Focusing on nuclear and optical modalities, the current chapter reviews the rapidly advancing technologies in intraoperative detection and imaging. This chapter reviews not only currently routine intraoperative imaging technologies but also investigational technologies potentially adaptable to the intraoperative setting. The reader is referred to a recently published volume entitled, “Imaging and Visualization in the Modern Operating Room: A Comprehensive Guide for Physicians,” which provides a detailed overview of the many logistical as well as technical considerations in modern intraoperative imaging [1].

Nuclear Counting and Imaging

Beginning with the pioneering studies of Sweet [2] 60 years ago, intraoperative probes (i.e., counters) have evolved into an important, well-established technology in the management of cancer [3, 4, 5, 6]. Such probes (see Fig. 1) are used in radioguided surgery to more expeditiously identify and localize sentinel lymph nodes and thereby reduce the extent and potential morbidity of surgical procedures and, to a much lesser extent, to identify and localize tumor margins as well as visually occult disease following systemic administration of a tumor-avid radiotracer (e.g., 2-deoxy-2-[18F]fluoro-d-glucose ([18F]FDG)).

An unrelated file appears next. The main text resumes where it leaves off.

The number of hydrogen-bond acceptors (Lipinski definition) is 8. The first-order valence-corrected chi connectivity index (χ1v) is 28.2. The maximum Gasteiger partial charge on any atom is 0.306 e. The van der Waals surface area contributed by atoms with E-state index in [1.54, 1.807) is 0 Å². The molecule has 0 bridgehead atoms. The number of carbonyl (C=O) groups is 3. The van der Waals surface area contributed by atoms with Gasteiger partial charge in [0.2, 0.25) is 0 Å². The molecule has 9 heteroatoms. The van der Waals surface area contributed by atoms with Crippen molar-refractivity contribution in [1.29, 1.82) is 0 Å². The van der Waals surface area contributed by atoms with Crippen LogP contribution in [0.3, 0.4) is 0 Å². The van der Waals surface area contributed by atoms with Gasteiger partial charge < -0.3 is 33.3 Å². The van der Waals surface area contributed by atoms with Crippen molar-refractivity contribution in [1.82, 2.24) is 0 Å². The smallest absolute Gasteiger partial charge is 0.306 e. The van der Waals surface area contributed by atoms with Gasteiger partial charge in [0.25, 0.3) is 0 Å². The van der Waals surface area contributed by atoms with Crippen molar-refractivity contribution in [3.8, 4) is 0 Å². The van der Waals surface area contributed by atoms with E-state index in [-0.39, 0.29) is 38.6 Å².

Fig. 1

The general design and operating principles of an intraoperative gamma probe . The handheld probe (upper left panel) is comprised of a collimated, small-area (typically ~1 cm in diameter) scintillation or solid-state ionization (i.e., semiconductor) detector (right panel). The probe itself is connected to a control unit (lower left panel) which typically provides both a visual readout of the count rate and an audible signal related to the count rate, with the frequency of the latter signal increasing or decreasing in relation to the detected count rate [12, 13, 14]